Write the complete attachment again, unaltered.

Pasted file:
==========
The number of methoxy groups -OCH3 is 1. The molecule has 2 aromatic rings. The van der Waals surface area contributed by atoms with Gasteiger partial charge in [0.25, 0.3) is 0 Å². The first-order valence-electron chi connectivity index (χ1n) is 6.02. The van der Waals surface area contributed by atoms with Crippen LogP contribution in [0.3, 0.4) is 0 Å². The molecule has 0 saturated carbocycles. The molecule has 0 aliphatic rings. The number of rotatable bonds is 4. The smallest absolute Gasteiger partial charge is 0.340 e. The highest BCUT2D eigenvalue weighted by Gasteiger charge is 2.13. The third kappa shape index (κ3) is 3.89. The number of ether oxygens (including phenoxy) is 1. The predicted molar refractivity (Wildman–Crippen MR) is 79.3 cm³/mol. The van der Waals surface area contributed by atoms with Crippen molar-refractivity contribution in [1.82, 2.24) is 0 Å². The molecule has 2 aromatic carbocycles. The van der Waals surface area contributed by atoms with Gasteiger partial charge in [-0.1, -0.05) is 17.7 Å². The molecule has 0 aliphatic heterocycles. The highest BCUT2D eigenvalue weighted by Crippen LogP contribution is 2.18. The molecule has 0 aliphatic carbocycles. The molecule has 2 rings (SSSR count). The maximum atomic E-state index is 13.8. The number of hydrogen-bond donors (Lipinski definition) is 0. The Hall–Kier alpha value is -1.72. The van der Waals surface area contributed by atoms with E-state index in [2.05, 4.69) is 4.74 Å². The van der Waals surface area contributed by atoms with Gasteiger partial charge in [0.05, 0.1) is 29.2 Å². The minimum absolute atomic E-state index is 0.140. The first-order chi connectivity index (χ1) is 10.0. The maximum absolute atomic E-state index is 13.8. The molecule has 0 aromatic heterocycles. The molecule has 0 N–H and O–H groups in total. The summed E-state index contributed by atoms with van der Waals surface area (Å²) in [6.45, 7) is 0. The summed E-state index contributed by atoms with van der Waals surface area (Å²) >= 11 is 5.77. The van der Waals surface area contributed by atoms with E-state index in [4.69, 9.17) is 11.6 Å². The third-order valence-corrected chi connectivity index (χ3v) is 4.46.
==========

The number of methoxy groups -OCH3 is 1. The molecule has 2 aromatic rings. The van der Waals surface area contributed by atoms with Gasteiger partial charge in [0.25, 0.3) is 0 Å². The first-order valence-electron chi connectivity index (χ1n) is 6.02. The van der Waals surface area contributed by atoms with Crippen LogP contribution in [0.3, 0.4) is 0 Å². The molecule has 0 saturated carbocycles. The molecule has 0 aliphatic rings. The number of rotatable bonds is 4. The smallest absolute Gasteiger partial charge is 0.340 e. The highest BCUT2D eigenvalue weighted by Gasteiger charge is 2.13. The third kappa shape index (κ3) is 3.89. The number of ether oxygens (including phenoxy) is 1. The predicted molar refractivity (Wildman–Crippen MR) is 79.3 cm³/mol. The van der Waals surface area contributed by atoms with Crippen molar-refractivity contribution in [1.82, 2.24) is 0 Å². The molecule has 2 aromatic carbocycles. The van der Waals surface area contributed by atoms with Gasteiger partial charge in [-0.1, -0.05) is 17.7 Å². The molecule has 0 aliphatic heterocycles. The highest BCUT2D eigenvalue weighted by Crippen LogP contribution is 2.18. The molecule has 0 aliphatic carbocycles. The molecule has 2 rings (SSSR count). The maximum atomic E-state index is 13.8. The number of hydrogen-bond donors (Lipinski definition) is 0. The Hall–Kier alpha value is -1.72. The van der Waals surface area contributed by atoms with E-state index in [2.05, 4.69) is 4.74 Å². The van der Waals surface area contributed by atoms with Gasteiger partial charge in [0.05, 0.1) is 29.2 Å². The minimum absolute atomic E-state index is 0.140. The first-order chi connectivity index (χ1) is 10.0. The maximum absolute atomic E-state index is 13.8. The molecule has 0 aromatic heterocycles. The molecule has 0 N–H and O–H groups in total. The summed E-state index contributed by atoms with van der Waals surface area (Å²) in [6.45, 7) is 0. The summed E-state index contributed by atoms with van der Waals surface area (Å²) >= 11 is 5.77. The van der Waals surface area contributed by atoms with E-state index in [4.69, 9.17) is 11.6 Å². The third-order valence-corrected chi connectivity index (χ3v) is 4.46.